Experimental Psychology - University of Richmond

Experimental Psychology - University of Richmond

Five Basic Sections of a Research Paper 1) 2) 3) 4) 5) Abstract Introduction

Method Results Discussion Order of APA Paper Sections The order of the sections of the manuscript are as follows: A.Title Page B.Abstract

C.Introduction D.Method E.Results F.Discussion G.References H.Other Sections Appendix Tables Figure captions Figures

Title Page The title page formally announces the title and running head of your lab report. The title page contains: The article title Author name(s) Author affiliation Manuscript page header Page number

Running head Abstract The abstract is the "Reader's Digest" version of the paper Its purpose is to show the reader the research at a glance. Condensed format. Abstracts must be condensed yet stand alone. The abstract should

be understandable to someone who has not read the paper. Order. Each section of the paper requires 1 to 2 sentence in the abstract. Information is arranged in the same order as the sections in the lab report: Introduction, Method, Results, and Discussion. Single paragraph. Abstracts should be presented as one paragraph.

Introduction The goal of the introduction is to justify your study. Introduce the research question Summarize the research done to date Not just the studies whose results you agree with. Identify studies that support an opposite finding, and explain what might underlie the differences. Explain what work has yet to be done (your

study). At the end, state your hypotheses. Method The Method section is a detailed breakdown of your experiment. Give the reader enough information to be able replicate the experiment. The Method section is often divided into subsections (for example: )

Participants and Design Materials Procedure Measures Note: Current APA style requires ITALICS where you see underlining here. Results

This section presents the statistical analysis of the data collected. States what stat procedures were used and the results of the analyses The Results section is the most condensed and standardized of all the sections in a paper Statistical results are presented but not discussed in this section. As predicted, children who viewed the aggressive model were

significantly more aggressive than children in the no-model condition t (18) = 4.03, p < .01. The mean aggression score in the model group was M = 5.20 and in the no-model group was M = 3.10. Discuss results in the Discussion section. Note: Current APA style requires ITALICS where you see underlining here. Note: Current APA style requires ITALICS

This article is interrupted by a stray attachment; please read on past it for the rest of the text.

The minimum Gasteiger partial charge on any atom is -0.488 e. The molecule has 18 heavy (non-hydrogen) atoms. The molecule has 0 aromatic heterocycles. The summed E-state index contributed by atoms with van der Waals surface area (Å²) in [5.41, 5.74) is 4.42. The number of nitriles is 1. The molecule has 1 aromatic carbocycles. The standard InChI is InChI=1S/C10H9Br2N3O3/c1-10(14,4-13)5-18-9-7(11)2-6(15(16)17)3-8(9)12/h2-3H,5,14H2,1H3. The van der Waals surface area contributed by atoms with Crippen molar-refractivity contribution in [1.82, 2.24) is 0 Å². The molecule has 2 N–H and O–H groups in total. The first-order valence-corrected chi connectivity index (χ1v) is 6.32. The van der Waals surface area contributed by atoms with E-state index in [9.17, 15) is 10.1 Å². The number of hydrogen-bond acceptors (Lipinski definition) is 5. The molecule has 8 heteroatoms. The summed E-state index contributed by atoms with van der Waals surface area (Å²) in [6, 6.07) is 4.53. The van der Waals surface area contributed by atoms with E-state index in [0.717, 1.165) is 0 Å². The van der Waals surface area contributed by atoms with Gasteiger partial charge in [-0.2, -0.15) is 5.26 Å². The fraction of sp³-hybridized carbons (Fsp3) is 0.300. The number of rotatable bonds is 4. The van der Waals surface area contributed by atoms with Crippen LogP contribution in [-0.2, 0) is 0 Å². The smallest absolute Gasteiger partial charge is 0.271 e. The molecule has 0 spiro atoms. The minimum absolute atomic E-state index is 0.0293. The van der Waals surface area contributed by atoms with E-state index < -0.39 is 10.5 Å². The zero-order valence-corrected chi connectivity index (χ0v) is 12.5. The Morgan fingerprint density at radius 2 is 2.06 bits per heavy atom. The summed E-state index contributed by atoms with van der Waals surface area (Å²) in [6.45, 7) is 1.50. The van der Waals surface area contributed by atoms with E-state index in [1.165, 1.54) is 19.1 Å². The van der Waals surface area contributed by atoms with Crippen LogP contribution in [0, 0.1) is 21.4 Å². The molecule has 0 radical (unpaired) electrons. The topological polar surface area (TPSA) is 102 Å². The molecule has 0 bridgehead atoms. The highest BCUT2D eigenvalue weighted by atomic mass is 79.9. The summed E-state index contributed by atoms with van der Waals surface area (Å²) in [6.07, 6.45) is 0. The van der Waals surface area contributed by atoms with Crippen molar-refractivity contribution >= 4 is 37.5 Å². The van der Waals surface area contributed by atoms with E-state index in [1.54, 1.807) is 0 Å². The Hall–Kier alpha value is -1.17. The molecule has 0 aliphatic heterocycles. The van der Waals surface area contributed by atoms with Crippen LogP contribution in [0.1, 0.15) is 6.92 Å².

where you see underlining here. Discussion In this section, interpret your results by relating them to your hypotheses. Use words to explain the quantitative information from the results section. Discuss the results in relation to each hypothesis. Discuss possible explanations for your results.

Do the results agree or disagree with the ideas that you introduced in the Introduction? How do the results relate to previous literature or current theory? Identify and discuss limitations of the study. Generalize your results. References Must contain complete citations for

all sources mentioned in the paper Use APA format Capitalization, spacing, punctuation, and underlining must be exactly as specified. Appendix, Tables and Figures Appendix Put information that would be distracting in the body of the

paper (like questionnaires or a list of stimulus items) Tables and figures often represent results more clearly and concisely than does text. Tables Often statistical information (correlations, means, etc) are placed in a table. Figures AKA Graphs

A separate page with Figure Captions is provided before the figures Note: Current APA style requires ITALICS where you see underlining here. The Hourglass Method INTRODUCTION Starts out very broad, ends up narrowly focusing on your specific study and its hypotheses

METHOD Very narrow, detailed, technical, and specific. RESULTS Still narrowly focused on the specific results of the specific tests you performed to test your hypotheses. DISCUSSION Starts out very narrow, summarizing your results; then becomes

broader as you discuss the implications and limitations to your research; ends up broadly conveying the 2-4 most important things you want your readers to remember from your research.

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